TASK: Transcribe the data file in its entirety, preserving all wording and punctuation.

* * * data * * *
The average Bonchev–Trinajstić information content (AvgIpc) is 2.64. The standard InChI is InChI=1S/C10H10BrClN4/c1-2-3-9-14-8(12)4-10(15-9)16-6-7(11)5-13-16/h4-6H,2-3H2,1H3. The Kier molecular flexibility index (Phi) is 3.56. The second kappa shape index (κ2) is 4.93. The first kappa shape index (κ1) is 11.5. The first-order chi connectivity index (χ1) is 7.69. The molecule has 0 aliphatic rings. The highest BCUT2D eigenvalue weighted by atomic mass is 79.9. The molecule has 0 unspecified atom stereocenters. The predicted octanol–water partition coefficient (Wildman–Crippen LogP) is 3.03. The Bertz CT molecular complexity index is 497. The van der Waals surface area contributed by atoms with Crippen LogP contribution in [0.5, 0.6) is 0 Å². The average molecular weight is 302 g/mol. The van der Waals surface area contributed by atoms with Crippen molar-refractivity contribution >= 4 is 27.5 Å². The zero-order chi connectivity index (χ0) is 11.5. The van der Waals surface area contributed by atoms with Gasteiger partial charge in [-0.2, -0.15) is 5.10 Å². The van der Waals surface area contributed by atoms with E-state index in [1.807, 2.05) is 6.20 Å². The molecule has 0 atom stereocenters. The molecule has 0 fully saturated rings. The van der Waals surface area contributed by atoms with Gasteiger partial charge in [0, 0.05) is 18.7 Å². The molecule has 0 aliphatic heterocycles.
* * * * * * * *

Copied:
The average Bonchev–Trinajstić information content (AvgIpc) is 2.64. The standard InChI is InChI=1S/C10H10BrClN4/c1-2-3-9-14-8(12)4-10(15-9)16-6-7(11)5-13-16/h4-6H,2-3H2,1H3. The Kier molecular flexibility index (Phi) is 3.56. The second kappa shape index (κ2) is 4.93. The first kappa shape index (κ1) is 11.5. The first-order chi connectivity index (χ1) is 7.69. The molecule has 0 aliphatic rings. The highest BCUT2D eigenvalue weighted by atomic mass is 79.9. The molecule has 0 unspecified atom stereocenters. The predicted octanol–water partition coefficient (Wildman–Crippen LogP) is 3.03. The Bertz CT molecular complexity index is 497. The van der Waals surface area contributed by atoms with Crippen LogP contribution in [0.5, 0.6) is 0 Å². The average molecular weight is 302 g/mol. The van der Waals surface area contributed by atoms with Crippen molar-refractivity contribution >= 4 is 27.5 Å². The zero-order chi connectivity index (χ0) is 11.5. The van der Waals surface area contributed by atoms with Gasteiger partial charge in [-0.2, -0.15) is 5.10 Å². The van der Waals surface area contributed by atoms with E-state index in [1.807, 2.05) is 6.20 Å². The molecule has 0 atom stereocenters. The molecule has 0 fully saturated rings. The van der Waals surface area contributed by atoms with Gasteiger partial charge in [0, 0.05) is 18.7 Å². The molecule has 0 aliphatic heterocycles.